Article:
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Greece, Macedonia Settle Long-Simmering Name Feud     


In this photo released by Greek Prime Minister's office, Greek Prime Minister Alexis Tsipras speaks during a televised address to the nation, in Athens, June 12, 2018.

Greece and Macedonia reached a historic settlement Tuesday to their long-simmering dispute over the name Macedonia — shared by the former Yugoslav republic and an ancient region of northern Greece.

Under the deal between the two prime ministers, the country will now be called The Republic of North Macedonia.

“Our investment in the compromise is a definition of a specified Macedonian name for our country, a dignified and geographically defined name,” Macedonian Prime Minister Zoran Zaev said.

Macedonian Prime Minister Zoran Zeav addresses the media during a news conference in the Government building in Skopje, Macedonia, June 12, 2018.
Macedonian Prime Minister Zoran Zeav addresses the media during a news conference in the Government building in Skopje, Macedonia, June 12, 2018.

Greek Prime Minister Alexis Tsipras said the deal ends any claim he believes Macedonia may have had on Greek territory.

“This achieves a clear distinction between Greek Macedonia, and our northern neighbors. ... [Macedonia] cannot and will not be able in the future to claim any connection with the ancient Greek civilization of Macedonia.”

Greece will also stop blocking Macedonia's efforts to join NATO and the European Union.

European Council President Donald Tusk congratulated both sides. “Thanks to you, the impossible is becoming possible,” he tweeted.

NATO Secretary General Jens Stoltenberg said the deal and Macedonia’s possible membership “will help to consolidate peace and stability across the wider Western Balkans.”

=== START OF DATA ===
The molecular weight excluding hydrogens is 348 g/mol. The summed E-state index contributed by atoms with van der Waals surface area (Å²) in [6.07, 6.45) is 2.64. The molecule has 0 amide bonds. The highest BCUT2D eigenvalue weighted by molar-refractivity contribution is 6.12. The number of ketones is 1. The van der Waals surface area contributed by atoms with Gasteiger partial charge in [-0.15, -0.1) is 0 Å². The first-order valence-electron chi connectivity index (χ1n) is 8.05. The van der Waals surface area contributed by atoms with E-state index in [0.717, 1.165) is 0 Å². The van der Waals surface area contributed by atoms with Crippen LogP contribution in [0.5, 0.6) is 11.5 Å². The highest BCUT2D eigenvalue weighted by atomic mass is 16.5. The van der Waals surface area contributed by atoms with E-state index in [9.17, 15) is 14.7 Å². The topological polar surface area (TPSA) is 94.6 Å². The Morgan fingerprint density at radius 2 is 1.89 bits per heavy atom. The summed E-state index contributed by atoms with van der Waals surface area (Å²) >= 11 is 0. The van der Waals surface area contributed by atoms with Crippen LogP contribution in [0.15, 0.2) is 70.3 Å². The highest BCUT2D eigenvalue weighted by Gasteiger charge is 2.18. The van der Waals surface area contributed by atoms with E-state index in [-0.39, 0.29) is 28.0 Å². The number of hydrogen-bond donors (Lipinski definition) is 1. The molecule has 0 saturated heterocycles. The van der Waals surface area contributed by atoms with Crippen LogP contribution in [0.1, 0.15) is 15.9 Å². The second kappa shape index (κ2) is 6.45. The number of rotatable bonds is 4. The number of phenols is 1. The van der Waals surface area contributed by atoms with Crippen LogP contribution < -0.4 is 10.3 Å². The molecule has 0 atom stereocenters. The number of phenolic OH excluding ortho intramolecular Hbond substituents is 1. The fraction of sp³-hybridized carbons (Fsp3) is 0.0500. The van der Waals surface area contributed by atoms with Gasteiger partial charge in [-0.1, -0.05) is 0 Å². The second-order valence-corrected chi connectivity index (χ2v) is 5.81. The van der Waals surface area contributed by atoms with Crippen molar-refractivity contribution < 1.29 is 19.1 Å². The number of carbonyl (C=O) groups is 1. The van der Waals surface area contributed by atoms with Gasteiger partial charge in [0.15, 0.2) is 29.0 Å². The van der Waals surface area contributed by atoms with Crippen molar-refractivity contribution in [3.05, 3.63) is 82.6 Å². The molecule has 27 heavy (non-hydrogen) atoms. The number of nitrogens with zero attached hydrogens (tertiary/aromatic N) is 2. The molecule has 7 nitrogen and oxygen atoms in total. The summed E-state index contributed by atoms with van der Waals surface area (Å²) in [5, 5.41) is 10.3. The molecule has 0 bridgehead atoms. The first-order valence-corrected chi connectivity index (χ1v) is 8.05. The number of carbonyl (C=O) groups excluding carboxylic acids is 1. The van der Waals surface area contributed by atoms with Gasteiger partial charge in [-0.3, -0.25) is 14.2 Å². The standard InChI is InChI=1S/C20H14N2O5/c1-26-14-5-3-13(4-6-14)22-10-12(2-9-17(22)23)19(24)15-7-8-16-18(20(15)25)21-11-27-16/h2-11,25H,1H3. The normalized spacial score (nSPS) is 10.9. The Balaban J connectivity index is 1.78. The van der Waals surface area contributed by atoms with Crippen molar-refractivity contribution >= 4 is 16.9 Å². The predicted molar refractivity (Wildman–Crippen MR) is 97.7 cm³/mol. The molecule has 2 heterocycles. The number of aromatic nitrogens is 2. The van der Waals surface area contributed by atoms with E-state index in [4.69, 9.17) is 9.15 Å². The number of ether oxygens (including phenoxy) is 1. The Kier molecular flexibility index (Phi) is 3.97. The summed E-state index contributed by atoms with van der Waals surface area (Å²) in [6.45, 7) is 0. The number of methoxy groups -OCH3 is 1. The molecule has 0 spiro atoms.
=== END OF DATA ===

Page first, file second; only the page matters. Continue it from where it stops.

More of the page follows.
European Council President Donald Tusk speaks during a media conference at the conclusion of an EU and Western Balkan heads of state summit at the National Palace of Culture in Sofia, Bulgaria, May 17, 2018.
European Council President Donald Tusk speaks during a media conference at the conclusion of an EU and Western Balkan heads of state summit at the National Palace of Culture in Sofia, Bulgaria, May 17, 2018.

A spokesman for U.N. Secretary-General Antonio Guterres said the settlement will have “positive repercussions” in Europe and beyond, and hopes it will inspire others to negotiate deals to end other “protracted conflicts.”

State Department spokeswoman Heather Nauert said the deal will bolster regional security and prosperity and that the United States congratulates both prime ministers for their "vision, courage and persistence."

She said Washington also thanks United Nations mediator Matthew Nimetz for spending the last 20 years committed to finding a solution.

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Greek, Macedonian Leaders Reach Agreement In 27-Year-Old Name Dispute
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​But Greek Defense Minister Panos Kammenos, leader of the right-wing Independent Greeks Party, said his party will not vote to ratify the agreement.

Other Greeks said the new name should not even include the word Macedonia, while backers reject nationalism and said the dispute has gone on long enough.

Opponents in Macedonia have called any alteration of the country’s name a form of treason and a cave-in to Greek demands.

Zaev said he will put the deal to a vote in a referendum, while the Greek parliament will consider ratification before the end of the year.

Tsipras said if Macedonia does not change its constitution to reflect the new name, Greece will again block Macedonian membership in NATO and the EU.

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